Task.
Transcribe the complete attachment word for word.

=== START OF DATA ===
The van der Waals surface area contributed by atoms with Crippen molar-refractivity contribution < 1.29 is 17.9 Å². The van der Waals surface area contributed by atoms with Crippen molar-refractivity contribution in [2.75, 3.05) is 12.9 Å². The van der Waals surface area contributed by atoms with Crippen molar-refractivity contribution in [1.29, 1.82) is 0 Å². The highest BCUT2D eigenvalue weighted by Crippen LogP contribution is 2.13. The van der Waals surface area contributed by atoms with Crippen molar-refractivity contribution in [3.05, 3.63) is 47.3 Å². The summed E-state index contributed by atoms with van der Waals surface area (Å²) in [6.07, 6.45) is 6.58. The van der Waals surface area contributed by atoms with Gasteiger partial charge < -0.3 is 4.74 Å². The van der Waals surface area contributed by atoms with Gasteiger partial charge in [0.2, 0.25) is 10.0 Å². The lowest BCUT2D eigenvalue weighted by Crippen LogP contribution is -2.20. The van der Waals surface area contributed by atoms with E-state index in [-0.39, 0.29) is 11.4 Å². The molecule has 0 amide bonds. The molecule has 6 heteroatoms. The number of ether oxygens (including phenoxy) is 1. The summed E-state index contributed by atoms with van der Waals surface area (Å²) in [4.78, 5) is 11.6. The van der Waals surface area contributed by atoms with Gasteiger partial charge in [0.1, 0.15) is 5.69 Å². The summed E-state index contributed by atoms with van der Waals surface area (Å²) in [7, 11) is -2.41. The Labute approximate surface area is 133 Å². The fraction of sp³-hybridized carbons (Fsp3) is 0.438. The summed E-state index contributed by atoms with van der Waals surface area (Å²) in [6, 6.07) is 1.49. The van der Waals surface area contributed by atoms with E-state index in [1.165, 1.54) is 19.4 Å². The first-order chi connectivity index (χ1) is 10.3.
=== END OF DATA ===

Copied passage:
The van der Waals surface area contributed by atoms with Crippen molar-refractivity contribution < 1.29 is 17.9 Å². The van der Waals surface area contributed by atoms with Crippen molar-refractivity contribution in [2.75, 3.05) is 12.9 Å². The van der Waals surface area contributed by atoms with Crippen molar-refractivity contribution in [1.29, 1.82) is 0 Å². The highest BCUT2D eigenvalue weighted by Crippen LogP contribution is 2.13. The van der Waals surface area contributed by atoms with Crippen molar-refractivity contribution in [3.05, 3.63) is 47.3 Å². The summed E-state index contributed by atoms with van der Waals surface area (Å²) in [6.07, 6.45) is 6.58. The van der Waals surface area contributed by atoms with Gasteiger partial charge < -0.3 is 4.74 Å². The van der Waals surface area contributed by atoms with Gasteiger partial charge in [0.2, 0.25) is 10.0 Å². The lowest BCUT2D eigenvalue weighted by Crippen LogP contribution is -2.20. The van der Waals surface area contributed by atoms with E-state index in [-0.39, 0.29) is 11.4 Å². The molecule has 0 amide bonds. The molecule has 6 heteroatoms. The number of ether oxygens (including phenoxy) is 1. The summed E-state index contributed by atoms with van der Waals surface area (Å²) in [4.78, 5) is 11.6. The van der Waals surface area contributed by atoms with Gasteiger partial charge in [0.1, 0.15) is 5.69 Å². The summed E-state index contributed by atoms with van der Waals surface area (Å²) in [7, 11) is -2.41. The Labute approximate surface area is 133 Å². The fraction of sp³-hybridized carbons (Fsp3) is 0.438. The summed E-state index contributed by atoms with van der Waals surface area (Å²) in [6, 6.07) is 1.49. The van der Waals surface area contributed by atoms with E-state index in [1.165, 1.54) is 19.4 Å². The first-order chi connectivity index (χ1) is 10.3.